On Thursday, when Elon Musk was online and tweeting about lighter matters than today’s hot topic, I created a silly Twitter poll about Starlink. I asked, “Will Elon let me beta test Starlink?” All of the answers were variations of “yes.” I’d been asking him on and off to let me beta test it, without really expecting an answer or reply. However, this time, he saw my question and said, “Sure :)” which really made my day.
— Elon Musk (@elonmusk) May 7, 2020
One of the fun things about Elon Musk is that he is fun to interact with online. I admit, I’ve shared memes, minerals, and lengthy thread conversations with random people about many different topics, ranging from politics, fighting Tesla FUD (which is often spread intentionally and often unintentionally), and just simply connecting with other humans. Sometimes Elon jumps into these threads, too.
It makes Twitter a more fun and human experience when we can connect with real people — and when some of these people have millions of followers yet happen to see your tweet and engage with you. It makes the experience even more beautiful.
I couldn’t contain my excitement in this case, as you can see in my tweet below and Elon’s replied.
It will only work for higher latitudes (Seattle) at first, then get progressively closer to the equator
— Elon Musk (@elonmusk) May 7, 2020
He explained (see above) that it would only work for higher latitudes, using Seattle as an example. Baton Rouge is much closer to the equator than Seattle is — and, to be honest, I am a wimp when it comes to the colder temperatures. Being from Louisiana, my personal preference is the soul-crushing humidity instead of the icy fingers of a merciless winter wind digging into my bones. I say this because I saw replies from people saying they would move if they were me.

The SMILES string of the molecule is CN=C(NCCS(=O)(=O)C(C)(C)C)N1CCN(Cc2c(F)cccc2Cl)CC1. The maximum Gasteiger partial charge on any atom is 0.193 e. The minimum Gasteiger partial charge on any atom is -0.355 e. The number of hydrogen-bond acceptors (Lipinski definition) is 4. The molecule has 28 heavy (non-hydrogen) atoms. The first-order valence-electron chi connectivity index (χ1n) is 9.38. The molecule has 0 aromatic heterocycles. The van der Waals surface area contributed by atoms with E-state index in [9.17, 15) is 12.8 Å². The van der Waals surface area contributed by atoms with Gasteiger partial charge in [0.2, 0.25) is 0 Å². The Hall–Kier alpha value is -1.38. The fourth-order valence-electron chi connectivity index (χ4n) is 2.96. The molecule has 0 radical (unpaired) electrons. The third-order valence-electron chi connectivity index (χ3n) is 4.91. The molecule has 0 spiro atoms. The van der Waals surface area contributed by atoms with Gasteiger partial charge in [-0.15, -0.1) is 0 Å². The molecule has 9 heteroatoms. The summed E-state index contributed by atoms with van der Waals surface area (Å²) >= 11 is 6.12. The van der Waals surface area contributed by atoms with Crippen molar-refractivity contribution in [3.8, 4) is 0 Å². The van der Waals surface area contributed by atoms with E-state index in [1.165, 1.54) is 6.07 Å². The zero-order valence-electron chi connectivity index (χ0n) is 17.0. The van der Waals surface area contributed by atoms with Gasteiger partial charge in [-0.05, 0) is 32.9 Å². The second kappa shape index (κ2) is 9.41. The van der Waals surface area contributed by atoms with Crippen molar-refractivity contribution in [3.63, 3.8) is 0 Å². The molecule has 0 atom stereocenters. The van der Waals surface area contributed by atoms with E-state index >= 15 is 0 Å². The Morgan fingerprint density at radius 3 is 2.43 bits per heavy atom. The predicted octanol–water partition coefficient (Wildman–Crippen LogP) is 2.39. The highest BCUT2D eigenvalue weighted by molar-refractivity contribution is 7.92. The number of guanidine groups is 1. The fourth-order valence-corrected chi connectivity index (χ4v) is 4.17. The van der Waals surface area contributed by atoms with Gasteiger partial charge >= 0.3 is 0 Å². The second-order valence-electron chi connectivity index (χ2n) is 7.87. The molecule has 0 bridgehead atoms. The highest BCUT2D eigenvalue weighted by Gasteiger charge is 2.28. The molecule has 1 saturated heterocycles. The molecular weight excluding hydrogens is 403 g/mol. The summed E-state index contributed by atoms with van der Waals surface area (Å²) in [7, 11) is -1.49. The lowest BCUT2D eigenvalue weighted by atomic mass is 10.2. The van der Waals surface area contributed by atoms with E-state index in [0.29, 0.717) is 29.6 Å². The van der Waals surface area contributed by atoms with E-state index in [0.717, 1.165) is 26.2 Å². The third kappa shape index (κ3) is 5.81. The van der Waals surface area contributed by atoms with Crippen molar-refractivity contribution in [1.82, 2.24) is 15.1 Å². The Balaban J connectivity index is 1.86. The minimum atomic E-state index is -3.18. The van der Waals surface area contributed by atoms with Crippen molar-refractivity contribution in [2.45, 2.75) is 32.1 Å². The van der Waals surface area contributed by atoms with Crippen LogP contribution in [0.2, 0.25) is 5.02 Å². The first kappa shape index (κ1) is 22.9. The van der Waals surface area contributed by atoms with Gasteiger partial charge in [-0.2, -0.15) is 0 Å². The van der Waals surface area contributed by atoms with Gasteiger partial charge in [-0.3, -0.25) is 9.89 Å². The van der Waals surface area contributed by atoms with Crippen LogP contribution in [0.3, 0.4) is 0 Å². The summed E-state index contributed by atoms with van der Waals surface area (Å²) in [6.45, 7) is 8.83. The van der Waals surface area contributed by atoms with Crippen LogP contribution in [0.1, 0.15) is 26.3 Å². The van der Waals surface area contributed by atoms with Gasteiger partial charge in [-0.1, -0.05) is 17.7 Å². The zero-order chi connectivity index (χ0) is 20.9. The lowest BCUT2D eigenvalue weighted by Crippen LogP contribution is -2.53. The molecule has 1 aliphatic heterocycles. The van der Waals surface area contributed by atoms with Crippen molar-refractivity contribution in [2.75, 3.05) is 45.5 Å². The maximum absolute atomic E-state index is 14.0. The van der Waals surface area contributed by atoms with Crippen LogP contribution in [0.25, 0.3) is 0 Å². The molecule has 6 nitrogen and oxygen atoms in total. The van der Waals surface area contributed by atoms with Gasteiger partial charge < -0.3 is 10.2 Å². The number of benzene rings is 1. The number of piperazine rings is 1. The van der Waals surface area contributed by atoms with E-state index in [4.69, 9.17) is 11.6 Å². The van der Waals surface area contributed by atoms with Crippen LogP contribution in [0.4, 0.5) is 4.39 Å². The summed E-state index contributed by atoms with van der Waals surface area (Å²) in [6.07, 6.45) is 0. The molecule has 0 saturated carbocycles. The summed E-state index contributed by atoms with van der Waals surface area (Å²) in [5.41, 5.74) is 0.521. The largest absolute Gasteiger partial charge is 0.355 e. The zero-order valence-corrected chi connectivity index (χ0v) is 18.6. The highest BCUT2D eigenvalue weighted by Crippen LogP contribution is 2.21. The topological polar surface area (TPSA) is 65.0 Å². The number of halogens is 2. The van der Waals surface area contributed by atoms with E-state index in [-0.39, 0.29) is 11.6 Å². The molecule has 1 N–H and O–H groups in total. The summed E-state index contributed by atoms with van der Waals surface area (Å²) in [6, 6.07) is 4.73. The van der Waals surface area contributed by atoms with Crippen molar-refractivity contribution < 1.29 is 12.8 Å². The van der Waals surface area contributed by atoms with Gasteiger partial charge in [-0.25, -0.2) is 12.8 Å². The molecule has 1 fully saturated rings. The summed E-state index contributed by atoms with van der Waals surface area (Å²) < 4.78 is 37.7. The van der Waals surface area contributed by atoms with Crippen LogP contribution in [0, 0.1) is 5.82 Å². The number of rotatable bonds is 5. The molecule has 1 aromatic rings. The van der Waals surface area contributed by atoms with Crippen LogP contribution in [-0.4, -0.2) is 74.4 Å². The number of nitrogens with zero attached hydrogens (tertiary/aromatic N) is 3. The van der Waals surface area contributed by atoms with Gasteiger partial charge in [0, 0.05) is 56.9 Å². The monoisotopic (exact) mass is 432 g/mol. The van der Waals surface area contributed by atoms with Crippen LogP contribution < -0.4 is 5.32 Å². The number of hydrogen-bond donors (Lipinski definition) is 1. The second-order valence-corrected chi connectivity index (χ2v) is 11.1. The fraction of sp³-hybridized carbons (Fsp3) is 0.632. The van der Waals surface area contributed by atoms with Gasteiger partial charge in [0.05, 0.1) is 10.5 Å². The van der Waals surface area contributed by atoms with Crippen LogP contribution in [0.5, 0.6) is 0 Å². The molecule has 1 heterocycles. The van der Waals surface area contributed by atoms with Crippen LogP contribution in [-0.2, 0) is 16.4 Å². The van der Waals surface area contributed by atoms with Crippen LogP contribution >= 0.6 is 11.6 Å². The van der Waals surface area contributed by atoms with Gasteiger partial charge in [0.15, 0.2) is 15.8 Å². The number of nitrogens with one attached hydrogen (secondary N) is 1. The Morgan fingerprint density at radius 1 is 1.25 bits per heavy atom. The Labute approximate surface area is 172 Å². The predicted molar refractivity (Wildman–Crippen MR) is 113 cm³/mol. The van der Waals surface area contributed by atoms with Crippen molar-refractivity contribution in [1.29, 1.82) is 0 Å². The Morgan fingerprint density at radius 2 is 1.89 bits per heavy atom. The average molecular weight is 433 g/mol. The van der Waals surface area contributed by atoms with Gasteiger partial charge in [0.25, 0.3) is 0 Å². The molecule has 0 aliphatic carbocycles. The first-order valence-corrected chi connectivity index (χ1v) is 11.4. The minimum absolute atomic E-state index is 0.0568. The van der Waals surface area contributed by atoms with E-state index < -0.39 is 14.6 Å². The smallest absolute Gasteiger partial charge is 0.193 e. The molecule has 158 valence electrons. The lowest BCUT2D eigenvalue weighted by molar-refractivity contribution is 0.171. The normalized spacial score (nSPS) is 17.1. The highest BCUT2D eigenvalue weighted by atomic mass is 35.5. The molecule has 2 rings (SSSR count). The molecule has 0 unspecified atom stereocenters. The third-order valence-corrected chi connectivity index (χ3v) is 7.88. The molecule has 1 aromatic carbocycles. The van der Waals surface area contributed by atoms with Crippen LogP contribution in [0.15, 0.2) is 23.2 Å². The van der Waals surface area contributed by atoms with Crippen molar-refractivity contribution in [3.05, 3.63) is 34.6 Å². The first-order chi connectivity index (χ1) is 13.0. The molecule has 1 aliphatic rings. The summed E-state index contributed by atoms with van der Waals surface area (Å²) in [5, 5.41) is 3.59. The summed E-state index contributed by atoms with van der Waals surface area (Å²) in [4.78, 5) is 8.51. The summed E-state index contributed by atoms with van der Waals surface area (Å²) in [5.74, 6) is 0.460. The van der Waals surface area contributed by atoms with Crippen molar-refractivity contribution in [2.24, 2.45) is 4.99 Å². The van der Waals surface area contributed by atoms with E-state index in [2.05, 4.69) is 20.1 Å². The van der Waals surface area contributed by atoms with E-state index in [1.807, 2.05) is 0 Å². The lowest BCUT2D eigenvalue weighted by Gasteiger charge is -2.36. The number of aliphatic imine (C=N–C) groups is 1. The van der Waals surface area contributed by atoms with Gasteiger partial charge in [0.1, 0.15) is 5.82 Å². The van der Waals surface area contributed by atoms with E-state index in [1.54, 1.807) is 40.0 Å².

When I shared the exciting news with my friends on Facebook, many messaged me asking what Starlink was. So, for those who may not know what it is, here’s a short intro.
SpaceX is using its platform to set up the world’s most advanced broadband internet system. The goal is to get everyone around the globe online with a speed performance that will surpass any other internet service.
The cost of Starlink, according to Reviews.org, is estimated to be around $80 per month — but I’ll come back to that rough estimate (WAG) in a moment. Also, fees, and equipment costs are estimated to be a range of $100 to $300. Keep in mind, no official prices have been announced and these are just estimates. Starlink is still in development, but SpaceX plans to allow private beta testing and then public beta testing. On its website, Starlink says that it is targeting service in the Northern US and Canada in 2020, with plans to rapidly expand to near-global coverage of the populated world by 2021.
The idea of $80 per month comes from something SpaceX’s President, Gwynne Shotwell, said in 2019. She said that millions of people here in America were paying $80 a month for “crappy service.” What she didn’t say was how much Starlink’s service would cost, or whether or not it would be higher or lower than the $80 per month. I personally pay around $60 a month for my T-Mobile prepaid hotspot.
Beta Testing Starlink